nationalist parties

nationalist parties
   The Scottish National Party (SNP) was founded in 1934 by supporters of self-government for Scotland. Support grew from the late 1960s, thanks to public dissatisfaction with the two-party system and the failings of the postwar consensus. The SNP benefited from the protest vote, and popularity was boosted with the discovery of North Sea oil in 1970. This increased the economic viability of an independent Scottish state, with the SNP claiming, ‘It’s Scotland’s Oil’. Support peaked in the October 1974 general election when the party won eleven seats and 800,000 votes.
   Plaid Cymru, literally ‘the Party of Wales’, was formed in 1925 and, like the SNP, experienced its greatest electoral popularity in October 1974 when it gained three seats and 170,000 votes. It stresses the importance of the Welsh language and culture, and seeks self-government for Wales within the European Union. Independence for Wales is seen as more difficult to achieve than Scottish independence, as Wales has fewer natural resources and no administrative apparatus separate from England. Nevertheless, Plaid Cymru is angered by Labour’s 1997 manifesto proposals for a devolved Scottish Parliament with legislative powers when a Welsh assembly would not have a similar capacity.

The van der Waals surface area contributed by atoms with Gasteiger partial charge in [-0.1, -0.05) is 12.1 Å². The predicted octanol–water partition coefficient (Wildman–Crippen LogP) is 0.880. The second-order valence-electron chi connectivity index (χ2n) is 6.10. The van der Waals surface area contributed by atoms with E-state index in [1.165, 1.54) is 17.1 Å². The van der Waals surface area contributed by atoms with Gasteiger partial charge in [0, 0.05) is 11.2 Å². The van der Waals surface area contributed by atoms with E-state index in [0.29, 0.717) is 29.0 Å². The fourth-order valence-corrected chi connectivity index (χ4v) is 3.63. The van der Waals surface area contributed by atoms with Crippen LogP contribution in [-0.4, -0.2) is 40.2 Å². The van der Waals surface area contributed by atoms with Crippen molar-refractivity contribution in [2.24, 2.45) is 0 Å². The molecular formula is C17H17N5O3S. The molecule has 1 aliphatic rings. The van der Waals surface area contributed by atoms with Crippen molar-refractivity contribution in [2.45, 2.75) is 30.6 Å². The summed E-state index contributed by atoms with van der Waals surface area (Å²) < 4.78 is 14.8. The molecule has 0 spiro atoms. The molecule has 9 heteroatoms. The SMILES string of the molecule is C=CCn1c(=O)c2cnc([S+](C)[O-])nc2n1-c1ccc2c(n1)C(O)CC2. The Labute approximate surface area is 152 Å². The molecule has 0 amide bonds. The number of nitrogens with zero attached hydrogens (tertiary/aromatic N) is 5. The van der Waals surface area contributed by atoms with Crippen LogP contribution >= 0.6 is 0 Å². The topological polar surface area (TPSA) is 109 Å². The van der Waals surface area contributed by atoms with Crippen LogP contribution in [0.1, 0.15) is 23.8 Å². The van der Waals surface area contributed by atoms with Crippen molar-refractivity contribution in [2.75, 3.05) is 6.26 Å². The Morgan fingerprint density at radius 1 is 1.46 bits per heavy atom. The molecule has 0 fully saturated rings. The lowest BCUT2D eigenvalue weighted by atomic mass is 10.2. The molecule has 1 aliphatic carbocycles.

Both nationalist parties have a left-of-centre political orientation. Plaid Cymru has an explicit commitment to ‘decentralized socialism’, and both parties advocate increasing income tax for higher earners, an economic priority of full employment, increased welfare spending, unilateral nuclear disarmament and constitutional and electoral change along the lines proposed by Charter 88. In Parliament, the SNP and Plaid Cymru have an alliance and undertook joint initiatives in the 1997 general election campaign.
   Nationalist popularity declined following the failure of the 1979 referenda for devolution to Scotland and Wales under Callaghan’s minority Labour administration. Only 20 percent of Welsh voters supported devolution, and although 52 percent of Scottish voters wanted the measure, 42 percent of the Scottish population had to vote for devolution to change Scotland’s constitutional status and only 33 percent did so. The 1990s witnessed a resurgence in nationalist support. Both parties increased their share of the vote in the 1992 general election and became the second parties of local government behind Labour in their respective countries during Major’s second term. At the 1997 general election the SNP won six seats, and Plaid Cymru four.
   Further reading
    Davies, C.A. (1989) Welsh Nationalism and the Modern State, New York: Praeger.
    Marr, A. (1992) The Battle for Scotland, Harmondsworth: Penguin.
   COLIN WILLIAMS

Encyclopedia of contemporary British culture . . 2014.

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